“Malcolm X May 19, 1925 – February 21, 1965), born Malcolm Little and later also known as el-Hajj Malik el-Shabazz, was an African-American Muslim minister and human rights activist. To his admirers he was a courageous advocate for the rights of blacks, a man who indicted white America in the harshest terms for its crimes against black Americans; detractors accused him of preaching racism and violence. He has been called one of the greatest and most influential African Americans in history.
Malcolm X was effectively orphaned early in life. His father was killed when he was six and his mother was placed in a mental hospital when he was thirteen, after which he lived in a series of foster homes. In 1946, at age 20, he went to prison for larceny and breaking and entering. While in prison, Malcolm X became a member of the Nation of Islam, and after his parole in 1952, quickly rose to become one of the organization’s most influential leaders. He served as the public face of the controversial group for a dozen years. In his autobiography, Malcolm X wrote proudly of some of the social achievements the Nation made while he was a member, particularly its free drug rehabilitation program. The Nation promoted black supremacy, advocated the separation of black and white Americans, and rejected the civil rights movement for its emphasis on integration.
By March 1964, Malcolm X had grown disillusioned with the Nation of Islam and its leader Elijah Muhammad. Expressing many regrets about his time with them, which he had come to regard as largely wasted, he embraced Sunni Islam. After a period of travel in Africa and the Middle East, which included completing the Hajj, he repudiated the Nation of Islam, disavowed racism and founded Muslim Mosque, Inc. and the Organization of Afro-American Unity. He continued to emphasize Pan-Africanism, black self-determination, and black self-defense.”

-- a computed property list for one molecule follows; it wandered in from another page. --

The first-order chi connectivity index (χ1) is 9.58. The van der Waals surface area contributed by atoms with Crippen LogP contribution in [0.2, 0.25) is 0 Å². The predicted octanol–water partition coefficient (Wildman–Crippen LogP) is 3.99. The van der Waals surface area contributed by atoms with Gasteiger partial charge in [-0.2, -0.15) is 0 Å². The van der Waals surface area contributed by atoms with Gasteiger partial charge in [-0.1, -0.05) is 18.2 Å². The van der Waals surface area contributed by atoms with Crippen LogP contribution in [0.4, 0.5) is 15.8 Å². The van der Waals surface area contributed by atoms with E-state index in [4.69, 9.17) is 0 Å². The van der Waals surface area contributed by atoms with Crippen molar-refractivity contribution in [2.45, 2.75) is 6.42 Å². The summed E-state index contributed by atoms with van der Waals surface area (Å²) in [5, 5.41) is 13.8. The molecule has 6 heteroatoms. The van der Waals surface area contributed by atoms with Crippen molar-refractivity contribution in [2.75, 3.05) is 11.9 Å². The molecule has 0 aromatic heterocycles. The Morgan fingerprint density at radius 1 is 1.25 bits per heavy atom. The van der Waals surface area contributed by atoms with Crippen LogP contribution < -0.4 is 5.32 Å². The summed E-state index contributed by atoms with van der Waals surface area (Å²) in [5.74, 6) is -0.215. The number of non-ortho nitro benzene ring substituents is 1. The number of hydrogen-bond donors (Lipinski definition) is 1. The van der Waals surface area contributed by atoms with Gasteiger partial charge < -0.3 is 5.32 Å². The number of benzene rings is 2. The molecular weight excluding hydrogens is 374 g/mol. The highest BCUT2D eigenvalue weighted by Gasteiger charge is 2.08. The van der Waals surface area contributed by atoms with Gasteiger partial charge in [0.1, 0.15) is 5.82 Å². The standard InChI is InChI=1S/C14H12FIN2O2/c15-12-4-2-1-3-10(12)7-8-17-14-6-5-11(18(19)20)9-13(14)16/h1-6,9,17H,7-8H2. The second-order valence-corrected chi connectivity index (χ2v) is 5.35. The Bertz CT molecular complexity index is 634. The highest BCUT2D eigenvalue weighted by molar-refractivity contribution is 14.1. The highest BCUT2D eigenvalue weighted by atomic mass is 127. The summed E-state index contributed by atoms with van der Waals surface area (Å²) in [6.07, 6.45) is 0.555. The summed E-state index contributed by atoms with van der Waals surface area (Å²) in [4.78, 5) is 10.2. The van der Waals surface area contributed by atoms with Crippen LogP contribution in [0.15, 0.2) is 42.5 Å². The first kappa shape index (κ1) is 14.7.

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- The Autobiography of Malcolm X. With the assistance of Alex Haley. New York: Grove Press, 1965.
- Malcolm X Speaks: Selected Speeches and Statements. George Breitman, ed. New York: Merit Publishers, 1965.
- Malcolm X Talks to Young People. New York: Young Socialist Alliance, 1965.
- Two Speeches by Malcolm X. New York: Pathfinder Press, 1965.
- Malcolm X on Afro-American History. New York: Merit Publishers, 1967.
- The Speeches of Malcolm X at Harvard. Archie Epps, ed. New York: Morrow, 1968.
- By Any Means Necessary: Speeches, Interviews, and a Letter by Malcolm X. George Breitman, ed. New York: Pathfinder Press, 1970.
- The End of White World Supremacy: Four Speeches by Malcolm X. Benjamin Karim, ed. New York: Monthly Review Press, 1971.
- The Last Speeches. Bruce Perry, ed. New York: Pathfinder Press, 1989.
- Malcolm X Talks to Young People: Speeches in the United States, Britain, and Africa. Steve Clark, ed. New York: Pathfinder Press, 1991.
- February 1965: The Final Speeches. Steve Clark, ed. New York: Pathfinder Press, 1992.
- The Diary of Malcolm X: 1964. Herb Boyd and Ilyasah Shabazz, eds. Chicago: Third World Press, 2013.